By: Wendy Langhans
Last weekend I decided to take a break and do a bit of exploring. So I grabbed my camera, headed south on San Fernando Road and parked where it dead-ends at Hwy 14. This is the entrance to the open spaces at Whitney Canyon and… as of August 30…Elsmere Canyon.
What a view! To the north I had a bird’s-eye perspective and could see across the entire Santa Clarita Valley. But as I walked along the trail, my attention turned towards a few small white flowers dancing in the breeze. I spotted blossoms from a Cliff Aster, a 1-3 foot tall perennial with 1-¼” diameter flowers that commonly blooms from March to September (but can be found blooming year round).
From a human perspective, even a “vertically-challenged” human like me, the plant was below my line of sight and did not stand out against a backdrop of brown, dry foliage and beige dirt. It was the plant’s movement that caught my eye. But image how this flower would look from the perspective of a ground dwelling beetle or a low-flying bee. The flowers would appear above the line of sight and stand out in contrast to a blue sky, where the flower’s white color and movement would quickly catch an insect’s attention.
If you take a closer look at the flower, you will find a surprise. The backside of the flower displays rosy stripes, all leading towards the center of the flower. Just imagine, to us it’s like the backside of a billboard being more colorful than the front.
But to that ground-dwelling beetle climbing up the stem, the backside of the flower is what he sees first. After all, it’s a matter of perspective.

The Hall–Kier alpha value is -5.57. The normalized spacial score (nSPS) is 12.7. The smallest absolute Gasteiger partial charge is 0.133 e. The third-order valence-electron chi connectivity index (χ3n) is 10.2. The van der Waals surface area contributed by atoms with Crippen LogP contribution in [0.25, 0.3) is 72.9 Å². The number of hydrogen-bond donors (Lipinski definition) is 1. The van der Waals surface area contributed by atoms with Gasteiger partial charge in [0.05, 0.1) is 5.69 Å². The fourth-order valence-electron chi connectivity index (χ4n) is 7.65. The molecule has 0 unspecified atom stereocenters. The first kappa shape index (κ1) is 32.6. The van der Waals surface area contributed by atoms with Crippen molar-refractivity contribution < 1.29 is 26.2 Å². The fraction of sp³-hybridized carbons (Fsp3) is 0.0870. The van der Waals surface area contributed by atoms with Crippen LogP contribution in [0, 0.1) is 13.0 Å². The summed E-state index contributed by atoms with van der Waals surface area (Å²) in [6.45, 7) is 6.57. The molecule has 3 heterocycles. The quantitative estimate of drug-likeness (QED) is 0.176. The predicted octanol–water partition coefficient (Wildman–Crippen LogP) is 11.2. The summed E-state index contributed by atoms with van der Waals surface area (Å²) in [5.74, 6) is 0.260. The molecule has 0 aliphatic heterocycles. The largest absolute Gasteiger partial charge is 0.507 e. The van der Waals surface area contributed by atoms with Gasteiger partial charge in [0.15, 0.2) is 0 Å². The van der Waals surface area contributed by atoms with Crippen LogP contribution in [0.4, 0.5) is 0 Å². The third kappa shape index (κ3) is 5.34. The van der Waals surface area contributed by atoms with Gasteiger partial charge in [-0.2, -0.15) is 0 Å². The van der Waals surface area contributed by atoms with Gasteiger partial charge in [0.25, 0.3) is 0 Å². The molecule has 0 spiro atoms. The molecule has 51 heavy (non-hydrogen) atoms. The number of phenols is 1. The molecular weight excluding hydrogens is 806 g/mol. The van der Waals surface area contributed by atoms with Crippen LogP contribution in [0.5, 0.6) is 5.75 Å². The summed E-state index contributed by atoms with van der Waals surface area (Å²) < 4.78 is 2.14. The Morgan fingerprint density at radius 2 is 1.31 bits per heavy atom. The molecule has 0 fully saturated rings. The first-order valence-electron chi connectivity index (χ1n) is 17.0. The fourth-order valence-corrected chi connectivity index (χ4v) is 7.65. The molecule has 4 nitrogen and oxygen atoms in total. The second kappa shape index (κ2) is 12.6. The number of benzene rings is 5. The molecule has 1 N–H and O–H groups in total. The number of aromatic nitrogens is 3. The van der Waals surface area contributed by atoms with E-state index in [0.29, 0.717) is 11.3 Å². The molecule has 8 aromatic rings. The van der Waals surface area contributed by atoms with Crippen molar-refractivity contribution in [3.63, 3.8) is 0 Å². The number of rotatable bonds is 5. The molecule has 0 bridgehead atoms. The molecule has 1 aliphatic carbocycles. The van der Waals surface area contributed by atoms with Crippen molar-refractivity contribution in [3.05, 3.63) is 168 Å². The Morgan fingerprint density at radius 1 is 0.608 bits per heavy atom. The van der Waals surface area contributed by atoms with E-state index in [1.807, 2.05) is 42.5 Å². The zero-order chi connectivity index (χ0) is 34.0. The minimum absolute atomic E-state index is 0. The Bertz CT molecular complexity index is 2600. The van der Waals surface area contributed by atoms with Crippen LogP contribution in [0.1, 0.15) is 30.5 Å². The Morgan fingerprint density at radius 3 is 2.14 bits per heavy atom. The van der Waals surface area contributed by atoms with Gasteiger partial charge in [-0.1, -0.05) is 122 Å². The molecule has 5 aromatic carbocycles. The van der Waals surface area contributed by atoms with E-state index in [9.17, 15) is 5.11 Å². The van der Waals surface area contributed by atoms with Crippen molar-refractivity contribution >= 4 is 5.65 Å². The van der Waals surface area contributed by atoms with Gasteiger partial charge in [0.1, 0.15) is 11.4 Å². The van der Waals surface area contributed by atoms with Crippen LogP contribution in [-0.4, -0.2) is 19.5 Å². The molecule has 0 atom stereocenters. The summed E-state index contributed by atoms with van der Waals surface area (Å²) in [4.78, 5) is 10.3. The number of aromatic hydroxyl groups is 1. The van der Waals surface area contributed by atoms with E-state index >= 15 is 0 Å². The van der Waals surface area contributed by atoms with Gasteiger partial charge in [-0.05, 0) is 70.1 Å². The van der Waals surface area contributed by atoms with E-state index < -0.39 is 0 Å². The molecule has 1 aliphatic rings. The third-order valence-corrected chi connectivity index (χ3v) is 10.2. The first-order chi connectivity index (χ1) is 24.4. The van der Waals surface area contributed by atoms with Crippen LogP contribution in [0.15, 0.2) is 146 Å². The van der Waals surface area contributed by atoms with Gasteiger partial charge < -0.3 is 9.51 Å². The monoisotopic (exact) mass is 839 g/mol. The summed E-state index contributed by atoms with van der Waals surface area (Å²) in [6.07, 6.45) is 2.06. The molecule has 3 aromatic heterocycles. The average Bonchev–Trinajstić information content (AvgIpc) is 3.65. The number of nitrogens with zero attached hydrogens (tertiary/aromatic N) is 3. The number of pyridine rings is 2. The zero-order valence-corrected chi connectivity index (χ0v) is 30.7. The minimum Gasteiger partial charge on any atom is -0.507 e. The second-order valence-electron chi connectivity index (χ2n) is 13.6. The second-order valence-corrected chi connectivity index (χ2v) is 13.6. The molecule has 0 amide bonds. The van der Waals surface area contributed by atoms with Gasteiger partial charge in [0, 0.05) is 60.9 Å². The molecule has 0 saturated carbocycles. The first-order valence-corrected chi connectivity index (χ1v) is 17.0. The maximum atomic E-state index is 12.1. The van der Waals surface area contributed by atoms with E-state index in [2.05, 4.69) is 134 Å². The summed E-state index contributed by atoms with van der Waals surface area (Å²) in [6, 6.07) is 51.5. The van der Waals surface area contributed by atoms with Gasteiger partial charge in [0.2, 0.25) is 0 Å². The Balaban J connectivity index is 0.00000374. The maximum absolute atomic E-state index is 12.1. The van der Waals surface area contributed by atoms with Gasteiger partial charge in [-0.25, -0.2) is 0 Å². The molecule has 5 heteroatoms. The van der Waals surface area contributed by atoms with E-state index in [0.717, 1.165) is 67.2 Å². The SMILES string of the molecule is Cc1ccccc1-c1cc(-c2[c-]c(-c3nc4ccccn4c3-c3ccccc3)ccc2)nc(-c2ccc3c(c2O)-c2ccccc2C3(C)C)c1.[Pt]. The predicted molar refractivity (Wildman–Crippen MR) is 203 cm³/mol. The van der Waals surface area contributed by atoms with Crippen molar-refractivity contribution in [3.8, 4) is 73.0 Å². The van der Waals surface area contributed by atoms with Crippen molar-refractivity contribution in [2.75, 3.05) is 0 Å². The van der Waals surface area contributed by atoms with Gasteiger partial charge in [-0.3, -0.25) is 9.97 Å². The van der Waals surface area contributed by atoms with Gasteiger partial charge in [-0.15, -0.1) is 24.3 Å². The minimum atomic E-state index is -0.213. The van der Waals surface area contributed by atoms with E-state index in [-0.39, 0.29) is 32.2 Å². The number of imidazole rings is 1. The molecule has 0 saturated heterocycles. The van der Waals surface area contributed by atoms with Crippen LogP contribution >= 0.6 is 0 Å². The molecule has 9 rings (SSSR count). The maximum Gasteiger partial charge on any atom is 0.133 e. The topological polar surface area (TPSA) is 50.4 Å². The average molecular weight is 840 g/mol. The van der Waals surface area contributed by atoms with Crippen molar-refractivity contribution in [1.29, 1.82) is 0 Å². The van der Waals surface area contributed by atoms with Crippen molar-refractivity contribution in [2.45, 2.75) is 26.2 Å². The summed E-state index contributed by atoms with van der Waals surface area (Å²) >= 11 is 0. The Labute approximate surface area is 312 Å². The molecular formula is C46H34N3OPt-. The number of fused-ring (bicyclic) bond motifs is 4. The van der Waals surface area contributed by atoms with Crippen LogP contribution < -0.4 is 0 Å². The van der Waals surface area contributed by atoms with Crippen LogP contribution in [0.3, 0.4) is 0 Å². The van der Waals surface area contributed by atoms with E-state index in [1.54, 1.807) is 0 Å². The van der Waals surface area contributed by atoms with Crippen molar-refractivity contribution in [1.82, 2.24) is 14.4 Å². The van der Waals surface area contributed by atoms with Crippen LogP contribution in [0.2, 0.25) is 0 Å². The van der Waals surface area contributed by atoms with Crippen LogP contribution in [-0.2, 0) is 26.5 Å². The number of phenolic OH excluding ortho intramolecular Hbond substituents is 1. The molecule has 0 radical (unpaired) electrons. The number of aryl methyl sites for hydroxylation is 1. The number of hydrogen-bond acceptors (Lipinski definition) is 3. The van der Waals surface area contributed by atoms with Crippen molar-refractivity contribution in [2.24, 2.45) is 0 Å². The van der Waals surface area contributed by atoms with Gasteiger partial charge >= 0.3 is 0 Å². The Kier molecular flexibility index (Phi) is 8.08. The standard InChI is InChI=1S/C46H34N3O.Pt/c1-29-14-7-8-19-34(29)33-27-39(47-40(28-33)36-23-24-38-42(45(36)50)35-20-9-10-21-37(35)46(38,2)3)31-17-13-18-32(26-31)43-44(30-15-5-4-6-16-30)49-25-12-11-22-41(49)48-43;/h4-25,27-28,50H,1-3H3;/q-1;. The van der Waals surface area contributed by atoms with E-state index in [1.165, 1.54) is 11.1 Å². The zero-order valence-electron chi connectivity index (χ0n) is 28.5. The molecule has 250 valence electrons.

We can see that same principle of perspective at work when we drive along the I-5 through the Newhall Pass. We don’t see development up on the ridgelines, above our line of sight. One reason we don’t is because the City of Santa Clarita had the foresight to pass a Ridgeline ordinance in 1991. Another reason is that the City and the Santa Monica Mountains Conservancy had the foresight to preserve the open space to the west of the pass, creating the Santa Clarita Woodlands Park.
But the job of protecting our ridgelines is not finished. The good news is that we will have bond monies from the Open Space Preservation District to put to work. Let’s hope we have the perspective to use it wisely.
Our next Bird Hike is scheduled at Towsley Canyon on Saturday, October 20 from 8:00-10:00 AM. Towsley Canyon is located on the Old Road, west of I-5 and about 1/4 mile south of the Calgrove exit.
You can listen to stories like this every Friday morning at 7:10 a.m. on “The Hike Report”, brought to you by your hometown radio station KHTS (AM1220) and by the Mountains Recreation and Conservation Authority.
For our complete hike and activity schedule and for trail maps, go to www.LAMountains.com.
To see what’s playing on radio station KHTS, go to www.hometownstation.com/or tune in to AM 1220.